Behavioral Health Management AND Community Health Centers

Community health centers fulfill an important need in our society. These organizations make care accessible to populations who otherwise wouldn’t be able to receive care due to barriers such as cost, location, lack of health coverage, or not speaking and understanding English. In addition to having access to much needed primary care services, the more than 28 million people who are served by community health centers also are often given access to behavioral health care. This is particularly important as the individuals in these communities are not immune to behavioral health issues and in fact may often struggle more with conditions such as depression as a result of their circumstances.

Essentially, behavioral health management in community health centers starts out roughly the same as it does in other primary care practices – with a screening or assessment to determine which, if any, behavioral health issues are affecting the patient. From there, though, the way in which the conditions are addressed is likely to be different as behavioral health practitioners are typically located directly in the community health center, allowing for both diagnosis and care to occur in the same location. Let’s take a look at some of the conditions that are particularly prominent in communities served by CHCs as well as some of the basics for how behavioral health can be managed in this setting.

Many people believe that the stresses associated with living in a lower socioeconomic status can make an individual particularly susceptible to behavioral health issues. This theory makes a great deal of sense. Being perpetually worried about having enough money to buy food and pay bills can lead to a deeper state of anxiety over time. Having a feeling of hopelessness for improvement of circumstances can give way to depression after long enough. Wanting to squash feelings of depression and anxiety, or making an attempt at escaping the pressures of circumstances, can lead to substance abuse. Life in a lower socioeconomic status is hard and difficult circumstances can certainly bring about a greater chance of behavioral health issues.

The National Survey of Drug Use and Health found that 2.5 million of the 9.8 million American adults age 18 and over who have serious mental illness live below the poverty line. Depression is diagnosed almost twice as often in Americans living in poverty than those who live above the poverty line. Poverty is one of the leading causes of anxiety in America. Simply put, this is a population that is in need of solid behavioral health care.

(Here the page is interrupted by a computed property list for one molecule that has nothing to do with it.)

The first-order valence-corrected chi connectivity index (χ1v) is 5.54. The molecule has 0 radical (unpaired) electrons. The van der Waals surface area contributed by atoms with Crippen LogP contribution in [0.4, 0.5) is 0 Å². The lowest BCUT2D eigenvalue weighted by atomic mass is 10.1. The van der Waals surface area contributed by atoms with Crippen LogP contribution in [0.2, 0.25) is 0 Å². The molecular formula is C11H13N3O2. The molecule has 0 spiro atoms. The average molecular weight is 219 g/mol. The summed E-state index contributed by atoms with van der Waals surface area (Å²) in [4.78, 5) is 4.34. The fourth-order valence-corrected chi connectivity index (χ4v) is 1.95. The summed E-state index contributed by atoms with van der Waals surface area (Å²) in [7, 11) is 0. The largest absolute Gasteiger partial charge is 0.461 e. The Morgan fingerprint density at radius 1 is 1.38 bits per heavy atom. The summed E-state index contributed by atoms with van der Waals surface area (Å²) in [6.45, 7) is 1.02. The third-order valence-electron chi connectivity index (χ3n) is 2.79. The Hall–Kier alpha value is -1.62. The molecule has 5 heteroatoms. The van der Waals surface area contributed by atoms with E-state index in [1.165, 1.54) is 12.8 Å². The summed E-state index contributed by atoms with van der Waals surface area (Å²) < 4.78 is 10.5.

The 3 dimensions to behavioral health management in primary care and what’s unique about CHCs

Primary care providers essentially have three main ways in which they can help their patients to manage their behavioral health. The first of these is to implement a general behavioral health screening for all patients. Screenings for physical conditions such as diabetes and hypertension are the norm; it’s time for behavioral health screenings to follow suit. In this way, you can often identify patients who otherwise would have remained unidentified and continued to struggle alone.

The next is through indication based assessments. This is when the patient’s report of symptoms indicates a potential behavioral health issue that needs to be investigated. It’s important to note that symptoms of behavioral health disorders are not limited to mental and emotional symptoms. When dealing with ambiguous physical symptoms, primary care physicians would be wise to consider a possible behavioral health cause.

Finally, there is follow up and monitoring. Assessing, diagnosing, and beginning treatment is not all there is to behavioral health management. As with any other condition you would care for in your patients, behavioral health treatment must be monitored in order to determine how the patient is responding. This allows for adjustments where needed and the ability to note when the issue has been resolved.

What’s unique to community health centers, though, is the benefit of co-location. For primary care providers in private practice they may identify and diagnose a behavioral health issue, but from there they will often refer to a behavioral health specialist located in a separate facility. In a community health center, once a patent is assessed and diagnosed they can often be seen by a counselor or psychiatrist right on site. This can allow for greater communication between the patient’s care team and improve the patient’s overall health outcome.

Behavioral health is integral to a patient’s overall well-being and when patients are living in stressful conditions, the chances of developing a behavioral health condition is greater. Thankfully, community health centers are particularly well-positioned to benefit these patients by having behavioral health practitioners right on site to provide services. First, though, a patient must be assessed and their primary care provider is the ideal individual to do this. For the CHC primary care provider who wants to objectively assess their patients’ behavioral health condition without sacrificing efficiency, there is Greenlight. Greenlight is a complete, digital behavioral health assessment solution that features scientifically validated assessments, self-administered by the patient using a computer or tablet, allowing for improved clinical outcomes and ancillary revenue for the practice with unsurpassed efficiency. Would you like to learn more about Greenlight and how it can help you care for your patients better?

Call 833-433-2482 or visit for more information.